The specter of UFC lightweight champion Conor McGregor looms large over UFC 216. In the main event, Tony Ferguson and Kevin Lee will fight for the interim lightweight title, even though the winner might never receive a chance to challenge McGregor. Both fighters are riding winning streaks and deserving of a title shot in one of MMA's deepest divisions.
Ferguson and Lee have distinct styles, and these differences will likely lead to some interesting wrinkles on Saturday night. The following is a look at the statistical categories that highlight these differences and could turn out to be the determining factors on fight night.
Due to his offensive striking prowess, Ferguson has a sizeable advantage in terms of striking differential. He absorbs 3.43 significant strikes per minute from his opponents, but he lands 5.23 per minute. This leaves him with a +1.79 striking differential, which is good enough for second best among ranked lightweights, behind only Evan Dunham (2.3). Lee does slightly better defensively, as he only absorbs 2.99 significant strikes per minute, but he is well behind Ferguson in terms of offensive striking (3.60) and thus only has a +0.59 striking differential. In order for Lee to have a chance in this fight, he will need to find a way to slow down Ferguson's striking attacks.
A lot of Ferguson's offensive striking success is due to his output, which can overwhelm opponents and impress judges. He attempts 12.34 significant strikes per minute. On top of that, Ferguson is fairly accurate, as he lands 42 percent of his significant strike attempts. Lee attempts only 8.67 significant strikes per minute. To be successful, Lee will need to get this fight on the ground in order to avoid a continual striking onslaught from Ferguson.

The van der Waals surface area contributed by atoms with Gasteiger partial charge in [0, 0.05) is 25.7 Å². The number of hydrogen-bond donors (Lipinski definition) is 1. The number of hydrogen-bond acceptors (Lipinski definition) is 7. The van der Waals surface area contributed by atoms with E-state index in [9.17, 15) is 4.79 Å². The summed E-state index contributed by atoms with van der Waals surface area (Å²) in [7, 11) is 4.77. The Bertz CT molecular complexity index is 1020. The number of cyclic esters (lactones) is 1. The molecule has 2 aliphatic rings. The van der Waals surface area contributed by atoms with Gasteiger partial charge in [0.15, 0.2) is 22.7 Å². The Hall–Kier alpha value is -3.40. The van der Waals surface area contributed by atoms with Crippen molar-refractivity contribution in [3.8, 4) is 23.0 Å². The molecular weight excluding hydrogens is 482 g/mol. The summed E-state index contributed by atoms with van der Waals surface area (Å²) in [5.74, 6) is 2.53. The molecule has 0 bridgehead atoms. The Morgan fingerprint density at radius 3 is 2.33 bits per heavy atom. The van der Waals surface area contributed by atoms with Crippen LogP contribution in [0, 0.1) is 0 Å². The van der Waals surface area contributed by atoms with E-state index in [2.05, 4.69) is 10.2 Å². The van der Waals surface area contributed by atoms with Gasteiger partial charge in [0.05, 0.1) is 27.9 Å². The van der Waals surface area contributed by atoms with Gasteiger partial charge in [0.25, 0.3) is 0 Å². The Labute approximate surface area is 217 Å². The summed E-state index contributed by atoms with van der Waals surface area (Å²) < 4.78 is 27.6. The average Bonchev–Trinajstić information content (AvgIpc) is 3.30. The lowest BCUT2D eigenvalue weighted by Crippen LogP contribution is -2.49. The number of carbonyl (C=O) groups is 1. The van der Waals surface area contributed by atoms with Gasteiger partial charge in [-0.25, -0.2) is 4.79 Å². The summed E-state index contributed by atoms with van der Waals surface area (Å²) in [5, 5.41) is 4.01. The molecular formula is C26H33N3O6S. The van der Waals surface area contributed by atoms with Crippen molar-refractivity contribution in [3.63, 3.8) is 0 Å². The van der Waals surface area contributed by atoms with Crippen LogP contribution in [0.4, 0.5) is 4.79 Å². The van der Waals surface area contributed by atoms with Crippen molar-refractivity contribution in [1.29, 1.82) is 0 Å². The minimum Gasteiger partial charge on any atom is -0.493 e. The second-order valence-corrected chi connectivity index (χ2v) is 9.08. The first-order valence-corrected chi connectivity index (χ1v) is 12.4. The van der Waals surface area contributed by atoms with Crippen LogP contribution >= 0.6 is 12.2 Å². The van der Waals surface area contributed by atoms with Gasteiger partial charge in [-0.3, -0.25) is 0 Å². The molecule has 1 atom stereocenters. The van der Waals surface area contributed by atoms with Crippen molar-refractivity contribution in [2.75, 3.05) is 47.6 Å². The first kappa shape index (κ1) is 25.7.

Not only would scoring takedowns allow Lee to avoid strikes from Ferguson, it would also put him in an advantageous offensive position. In the UFC, 31 percent of Lee's landed significant strikes have come on the ground. On the other hand, Ferguson is much more of a standup oriented fighter, as 93 percent of his significant strikes come at distance or in the clinch. If Lee can take the fight to the ground, it could potentially neutralize Ferguson while also providing "The Motown Phenom" an optimal opportunity to score with strikes.
Lee is only slightly above average in terms of takedown accuracy. In the UFC, he has landed only 41 percent of his takedown attempts. However, what he lacks in efficiency, he makes up for with volume. He is an extremely active and persistent takedown threat. He averages 8.35 takedown attempts per 15 minutes of which time, which has allowed him to land 60 takedowns in 11 UFC fights. Dragging Ferguson to the ground will not be an easy task. Ferguson stops 81 percent of his opponents' attempts, and he has only been taken down seven times in the UFC. Even if Lee is able to wrestle Ferguson to the ground, he might struggle to land offense. In 13 UFC fights, Ferguson has only absorbed 17 significant ground strikes. However, takedowns still need to be an essential element in order for Lee to pull out the victory.